The fear of crime by watching excessive hours of television was the foundation of Gerbner’s (1967) cultivation thesis based on American viewers. He believed that peoples’ perception of what was ‘real-life’ and what was ‘tv life’ were blurred and that they had exaggerated fears of the amount of violence that they may encounter in the ‘real-world’. This fear would not only lead viewers to be more supportive of longer jail sentences, the death penalty and more jails but also would lead them to purchase guns and guard dogs for their own protection. To contradict Gerbner other researchers explored a variety of theories to explain the relationship of a fear of crime and exposure to violent television programmes. Doob and MacDonald (1979) said that it was the area that viewers lived in that made the difference. For example, viewers that lived in high-crime neighbourhoods tended to stay at home more and watch television and therefore believed they had a greater chance of becoming a victim compared to those viewers that lived in a low-crime neighbourhood. Dominick (1987) turned the theory around by saying that rather than excessive viewing making people fearful, it was because fearful people stayed at home and watched television.
Further ways that the media can distort reality is their exaggeration and over-reaction to a person, a group of people or an event that they perceive to be immoral or a threat to ‘normal society’ just because they may look and/or dress differently. The media then label these groups as deviant and refer to them as folk devils. (Case et al, 2017). The term ‘moral panic’ was first introduced by Cohen (1972) in his study of the Mods and Rockers youth culture in the 1960s. The newspapers at the time described mobs of violent youths ransacking seaside resorts on the south coast over a bank holiday weekend. The reaction of the public to this media-induced panic was one of fear which consequently resulted in clamouring to the government for a solution to this ‘problem’. The government react with passing new laws and sanctioning the police to deal with this ‘perceived threat’. This is turn creates a chain reaction or as Wilkins (1964) describes a ‘deviancy amplification spiral’, where the distortion and exaggeration of the media reporting in conjunction with the negative reactions of society, government and the police not only reinforces the ‘deviant’ behaviour but increases it (Newburn, 2013 p.98). And so the spiral continues, a self-fulfilling prophecy.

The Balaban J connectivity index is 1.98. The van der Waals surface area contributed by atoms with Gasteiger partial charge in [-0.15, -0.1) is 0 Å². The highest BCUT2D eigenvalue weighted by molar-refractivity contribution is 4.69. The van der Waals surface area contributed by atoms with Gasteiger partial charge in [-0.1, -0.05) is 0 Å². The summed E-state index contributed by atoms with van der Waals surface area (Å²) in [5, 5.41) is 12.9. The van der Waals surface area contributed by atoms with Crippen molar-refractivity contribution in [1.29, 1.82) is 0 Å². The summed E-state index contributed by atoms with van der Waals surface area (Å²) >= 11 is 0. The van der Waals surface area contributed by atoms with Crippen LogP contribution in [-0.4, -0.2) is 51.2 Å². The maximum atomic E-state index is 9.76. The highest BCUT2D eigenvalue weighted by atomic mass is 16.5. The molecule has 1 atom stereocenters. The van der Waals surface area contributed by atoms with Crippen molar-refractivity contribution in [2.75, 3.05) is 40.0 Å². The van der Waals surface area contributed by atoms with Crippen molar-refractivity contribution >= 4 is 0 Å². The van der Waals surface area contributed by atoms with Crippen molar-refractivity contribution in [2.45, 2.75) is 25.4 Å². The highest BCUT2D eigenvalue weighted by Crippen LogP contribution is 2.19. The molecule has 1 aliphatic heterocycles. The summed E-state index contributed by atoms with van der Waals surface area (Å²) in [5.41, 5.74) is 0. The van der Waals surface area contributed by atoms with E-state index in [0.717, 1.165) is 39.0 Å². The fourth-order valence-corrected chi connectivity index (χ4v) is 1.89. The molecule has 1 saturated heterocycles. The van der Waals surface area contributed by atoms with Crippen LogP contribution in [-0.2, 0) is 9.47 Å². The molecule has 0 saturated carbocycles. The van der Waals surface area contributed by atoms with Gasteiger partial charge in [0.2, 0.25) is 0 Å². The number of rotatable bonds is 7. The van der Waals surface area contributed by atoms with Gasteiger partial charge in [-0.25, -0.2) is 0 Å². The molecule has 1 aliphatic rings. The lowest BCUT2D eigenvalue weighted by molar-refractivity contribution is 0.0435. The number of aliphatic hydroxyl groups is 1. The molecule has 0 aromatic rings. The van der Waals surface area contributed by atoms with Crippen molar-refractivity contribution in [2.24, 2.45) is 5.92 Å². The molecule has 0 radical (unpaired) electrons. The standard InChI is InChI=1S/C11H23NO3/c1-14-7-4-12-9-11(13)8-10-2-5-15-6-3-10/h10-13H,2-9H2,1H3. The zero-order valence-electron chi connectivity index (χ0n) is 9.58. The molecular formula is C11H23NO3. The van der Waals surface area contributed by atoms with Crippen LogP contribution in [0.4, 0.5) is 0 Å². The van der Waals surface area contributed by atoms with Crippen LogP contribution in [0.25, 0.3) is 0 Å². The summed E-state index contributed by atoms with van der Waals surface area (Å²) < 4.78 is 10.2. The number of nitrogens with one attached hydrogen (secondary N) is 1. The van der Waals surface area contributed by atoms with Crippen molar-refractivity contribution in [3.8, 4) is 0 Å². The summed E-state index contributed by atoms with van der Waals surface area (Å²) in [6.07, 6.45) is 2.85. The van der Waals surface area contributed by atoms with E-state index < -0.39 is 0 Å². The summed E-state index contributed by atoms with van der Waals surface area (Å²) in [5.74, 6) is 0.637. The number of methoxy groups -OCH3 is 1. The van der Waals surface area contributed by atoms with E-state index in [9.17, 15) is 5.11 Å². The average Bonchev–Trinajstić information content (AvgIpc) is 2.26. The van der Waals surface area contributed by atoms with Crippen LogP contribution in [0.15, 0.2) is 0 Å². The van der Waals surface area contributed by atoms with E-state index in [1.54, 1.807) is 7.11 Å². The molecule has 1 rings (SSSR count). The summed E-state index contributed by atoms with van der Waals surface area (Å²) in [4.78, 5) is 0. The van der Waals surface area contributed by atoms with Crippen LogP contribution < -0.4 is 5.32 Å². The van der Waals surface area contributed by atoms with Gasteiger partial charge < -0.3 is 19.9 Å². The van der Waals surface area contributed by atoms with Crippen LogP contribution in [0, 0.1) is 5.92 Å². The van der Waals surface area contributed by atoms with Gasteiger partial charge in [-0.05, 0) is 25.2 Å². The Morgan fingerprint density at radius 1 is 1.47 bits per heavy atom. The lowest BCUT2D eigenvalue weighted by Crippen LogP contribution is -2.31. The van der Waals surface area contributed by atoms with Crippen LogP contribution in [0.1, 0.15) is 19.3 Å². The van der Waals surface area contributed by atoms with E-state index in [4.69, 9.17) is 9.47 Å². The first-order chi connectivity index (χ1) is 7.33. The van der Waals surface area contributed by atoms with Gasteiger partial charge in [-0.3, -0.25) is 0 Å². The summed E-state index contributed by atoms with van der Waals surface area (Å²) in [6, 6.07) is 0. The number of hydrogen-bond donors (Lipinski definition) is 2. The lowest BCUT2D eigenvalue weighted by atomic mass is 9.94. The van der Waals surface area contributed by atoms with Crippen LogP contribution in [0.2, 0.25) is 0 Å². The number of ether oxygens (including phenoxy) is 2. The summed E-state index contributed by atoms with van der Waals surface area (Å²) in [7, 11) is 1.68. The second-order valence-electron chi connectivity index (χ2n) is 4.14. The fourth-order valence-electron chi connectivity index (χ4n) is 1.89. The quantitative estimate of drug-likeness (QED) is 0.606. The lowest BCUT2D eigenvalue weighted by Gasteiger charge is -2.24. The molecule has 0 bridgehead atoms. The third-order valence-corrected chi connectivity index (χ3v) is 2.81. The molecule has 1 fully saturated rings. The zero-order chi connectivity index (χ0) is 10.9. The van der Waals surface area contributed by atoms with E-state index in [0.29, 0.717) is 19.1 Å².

The final area that this essay will be discussing are the different factors that make a story newsworthy and how the misrepresentation of young people in the media shows further evidence of the distortion of reality.
As there are news events happening all the time choices must be made about which stories are newsworthy enough to cover and which ones are overlooked. Editors had a set of hypothetical guidelines that aided them in making decisions about what to broadcast or print. These were set out in a study by Chibnall (1977) where he identified 8 imperatives required for the construction of news. They were, immediacy, describing what is going on now. As journalists work under such pressurised deadlines it is possible that important components of the story are missed in the initial reports (Case et al, 2017), thereby possibly distorting the report until such times that the facts are uncovered. Drama and action are a requirement as it is very unlikely that a peaceful protest will make the headlines but violent clashes, such as those seen all over France since December 2018 are reported worldwide (Chrisafis, 2018). Due to advancements in technology it is now virtually imperative that news stories, such as the protests in France, are broadcast with photographs or moving footage, as Greer (2010) has said dramatic action can be filmed and uploaded to news websites almost instantly.
Our academic experts are ready and waiting to assist with any writing project you may have. From simple essay plans, through to full dissertations, you can guarantee we have a service perfectly matched to your needs.View our services